Jay Donaldson: Sure. Yeah, the best. I’m a, it’s a j a y and then letter D comedy. So it’s like on Facebook, just look for JayD Comedy or Jay Donaldson on Facebook, but go to the JayD Comedy one.

I have a mic in my hand. And then the same thing with Instagram, JayD Comedy. And I post like where I’m going to be, what I’ve got coming up. You can also see stuff that I’ve done just by looking through my history and then other things that are a little bit more organized, like who I am is like

It’s my whole name. Jaydonaldson.Com.

Andrea Vahl: Awesome. Thank you so much for taking time to share your comedy journey and your stories and everything like that, and looking forward to seeing more of your stuff.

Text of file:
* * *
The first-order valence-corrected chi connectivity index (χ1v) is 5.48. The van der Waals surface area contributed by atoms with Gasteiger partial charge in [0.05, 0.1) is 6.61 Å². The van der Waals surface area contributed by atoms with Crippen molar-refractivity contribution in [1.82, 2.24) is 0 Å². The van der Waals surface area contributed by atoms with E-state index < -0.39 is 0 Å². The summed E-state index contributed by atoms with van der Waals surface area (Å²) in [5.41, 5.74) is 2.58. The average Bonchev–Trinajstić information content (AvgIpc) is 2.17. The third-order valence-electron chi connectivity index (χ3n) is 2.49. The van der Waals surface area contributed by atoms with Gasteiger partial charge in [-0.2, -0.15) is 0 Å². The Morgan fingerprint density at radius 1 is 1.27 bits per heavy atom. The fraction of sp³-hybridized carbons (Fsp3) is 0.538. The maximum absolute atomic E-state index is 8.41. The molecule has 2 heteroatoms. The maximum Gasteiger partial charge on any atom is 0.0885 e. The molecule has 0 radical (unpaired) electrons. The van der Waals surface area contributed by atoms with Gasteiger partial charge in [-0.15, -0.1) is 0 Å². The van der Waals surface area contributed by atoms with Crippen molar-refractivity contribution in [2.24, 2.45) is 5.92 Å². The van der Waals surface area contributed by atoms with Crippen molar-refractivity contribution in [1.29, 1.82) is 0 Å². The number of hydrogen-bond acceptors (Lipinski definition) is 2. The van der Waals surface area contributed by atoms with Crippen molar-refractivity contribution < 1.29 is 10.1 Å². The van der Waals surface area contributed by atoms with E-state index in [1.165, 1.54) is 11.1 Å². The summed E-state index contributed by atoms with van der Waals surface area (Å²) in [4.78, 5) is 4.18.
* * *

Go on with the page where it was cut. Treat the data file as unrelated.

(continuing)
Jay Donaldson: Great. Thanks. Hey, thanks for having, I really appreciate it and I love what you super.

Andrea Vahl: I know it’s huge.

It’s just like a passion of mine. I’m like, guys, we’ve got lots of time. Get out there and stuff. All right. Thanks so much, Jay.

Jay Donaldson: Thank you.

Andrea Vahl: Hope that was helpful, and make sure you grab the free guide Top Tools for Late Starters on the website at and let’s turn dreaming into doing.


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Late Starters Club Podcast
Late Starters Club Podcast

This is the place for inspiration, motivation, and mindset resets. You will walk away ready to take action with practical and informative advice from some of the most amazing “Late Starters” on the planet.